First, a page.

D
Using Performance Monitoring to Improve Community Health: Conceptual Framework and Community Experience

Workshop Summary1

INTRODUCTION

In recent years, performance monitoring has gained increasing attention as a tool for evaluating the delivery of personal health care services and for examining population-based activities addressing the health of the public. This attention to performance monitoring is related to several factors, including concerns about ensuring the efficient and effective use of health care dollars in providing high-quality care and achieving the best possible health outcomes. Also contributing are a wider recognition that the health of the population depends on many factors beyond medical care and heightened concern about accountability for use of resources and whether desired results have been achieved.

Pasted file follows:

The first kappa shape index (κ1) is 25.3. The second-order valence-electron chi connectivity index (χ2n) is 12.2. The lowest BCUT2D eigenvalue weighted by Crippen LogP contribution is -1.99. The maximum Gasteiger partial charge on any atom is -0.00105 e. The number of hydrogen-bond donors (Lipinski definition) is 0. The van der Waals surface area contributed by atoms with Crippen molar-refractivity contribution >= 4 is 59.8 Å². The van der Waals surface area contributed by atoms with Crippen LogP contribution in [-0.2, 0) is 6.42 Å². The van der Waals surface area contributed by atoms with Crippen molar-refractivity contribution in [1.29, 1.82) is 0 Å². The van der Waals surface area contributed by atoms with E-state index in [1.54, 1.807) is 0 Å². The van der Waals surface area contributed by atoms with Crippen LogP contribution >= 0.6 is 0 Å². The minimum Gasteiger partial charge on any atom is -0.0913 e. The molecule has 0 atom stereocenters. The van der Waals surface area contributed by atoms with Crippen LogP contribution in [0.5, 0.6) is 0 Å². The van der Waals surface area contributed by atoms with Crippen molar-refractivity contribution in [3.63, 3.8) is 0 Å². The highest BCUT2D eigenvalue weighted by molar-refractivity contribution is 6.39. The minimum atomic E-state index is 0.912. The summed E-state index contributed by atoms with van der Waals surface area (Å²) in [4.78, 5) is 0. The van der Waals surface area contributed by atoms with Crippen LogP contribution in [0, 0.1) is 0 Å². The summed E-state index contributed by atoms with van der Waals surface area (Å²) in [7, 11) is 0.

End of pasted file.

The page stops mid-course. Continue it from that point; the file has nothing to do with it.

An interest in understanding how monitoring the activities performed by health care and public health agencies and organizations might contribute to improving the health of entire communities is the basis of a study by the Institute of Medicine (IOM) Committee on Using Performance Monitoring to Improve Commu-

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This appendix is a workshop summary that has been published separately as Using Performance Monitoring to Improve Community Health: Conceptual Frame-work and Community Experience (Institute of Medicine [1996], E.M. Weissman, ed.: Washington, D.C.: National Academy Press).